From our first year, the SAFe Leadership Retreat has always included a longish break in the afternoon. We’ve always encouraged attendees to do what feels right in that time, whether it’s taking part in the leisure activities provided by our venue, going off in groups, or taking individual time out.
From the feedback we’ve received in Retreat retros and beyond, it’s clear that we haven’t done a great job of communicating the purpose during the events. So, here’s our thinking.
Many of us are awesome at talking. Some of us actually fundamentally process information that way. And so much of the formal sessions are structured for this: the direct exchange and discussion in a highly constrained time box. Speed dating for ideas. And this is powerful – I’ve long held that the most important part of any conference is in the connections between talks. That’s when the actual conferring takes place, while the formal sessions are mostly there to make it easy to persuade someone to fund us to attend.
But not everyone is like this. Some of us prefer to talk after thinking. After reflection. The information processing is internal and invisible. In an event built only on talking, the creativity afforded by introverts is lost.
Moreover, for introverts, this is tiring. If you have to be
on all the time in a conference, it feels less like a Retreat and more like an all-out sensory assault. I personally find a standard conference to be incredibly hard work, and that’s with the conferring constrained to breaks! As Lucy will testify: I come home from a 3 day conference and it takes me another 2 to recover.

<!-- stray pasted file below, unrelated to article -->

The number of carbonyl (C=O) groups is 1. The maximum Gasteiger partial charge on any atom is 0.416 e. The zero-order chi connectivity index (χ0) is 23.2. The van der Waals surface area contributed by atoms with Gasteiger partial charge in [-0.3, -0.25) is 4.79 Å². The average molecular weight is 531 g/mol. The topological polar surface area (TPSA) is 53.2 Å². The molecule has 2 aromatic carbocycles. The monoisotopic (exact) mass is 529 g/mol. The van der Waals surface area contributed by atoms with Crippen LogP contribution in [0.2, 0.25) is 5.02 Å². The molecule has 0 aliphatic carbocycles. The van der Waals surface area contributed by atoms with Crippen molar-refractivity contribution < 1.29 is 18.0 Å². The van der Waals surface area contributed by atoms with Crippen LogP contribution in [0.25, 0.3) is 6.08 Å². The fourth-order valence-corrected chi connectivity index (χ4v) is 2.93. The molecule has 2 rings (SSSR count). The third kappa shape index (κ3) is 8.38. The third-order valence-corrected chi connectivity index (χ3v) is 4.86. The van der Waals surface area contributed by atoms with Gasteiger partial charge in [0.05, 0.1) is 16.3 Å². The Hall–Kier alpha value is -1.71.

So, to support the neurodiversity of our attendees, we have built in a long break each day where introverts can have quiet and space to recharge and reflect, before re-engaging with the extroverts.
Related but distinct is the wish to support less pressured conversations. If the time boxed Open Space sessions are speed dating for ideas, being able to continue a conversation with one or more of your fellows at a more considered pace is moving towards a real relationship.
Taking part in an activity together – even if it’s just sitting drinking tea – allows a conversation to happen at its own pace. Your focus is not the conversation, so it drifts in and out of the gaps and evolves. You can deeply listen to what someone is saying without the constant pressure of
in 5 seconds, I’m going to have to come back with something that sounds smart. Instead, you can listen. And think. And do the activity. Without the pressure of talking until you are ready. When you’re doing something else, silence is OK.
There’s an early but very relevant model of creativity: the Wallas model, comprising 5 stages:
In a hot-house environment, we’re lucky if we just jump from step 1 to step 3. Too often in any problemsolving process in modern workplaces, we come with pre-packed solutions, looking for the problem to hang it on, and we enter the process at step 5, selling our solutions to each other.
Even error-proofing that leap, it’s true that the most underserved yet most interesting step is that of incubation. When we’re under pressure for results, Incubation looks like we’re not doing anything.
The Retreat is supposed to be a creative process, bringing new and underserved contexts and needs from a community of leading practitioners to generate new ideas that might help our wider community.
Valuing outcome over output, it’s necessary to put in a forcing function to counteract our natural tendency for busy-ness and bias us towards effectiveness.
There are many things you can do to support incubation, that put you in a different frame of mind, distracting your conscious brain to allow your sub-conscious work for a while. Changing your environment. Listening to or playing music. Going from somewhere noisy to somewhere quiet. Doing a physical activity – especially a focused or repetitive one like walking or Golf. Building Lego. Drawing.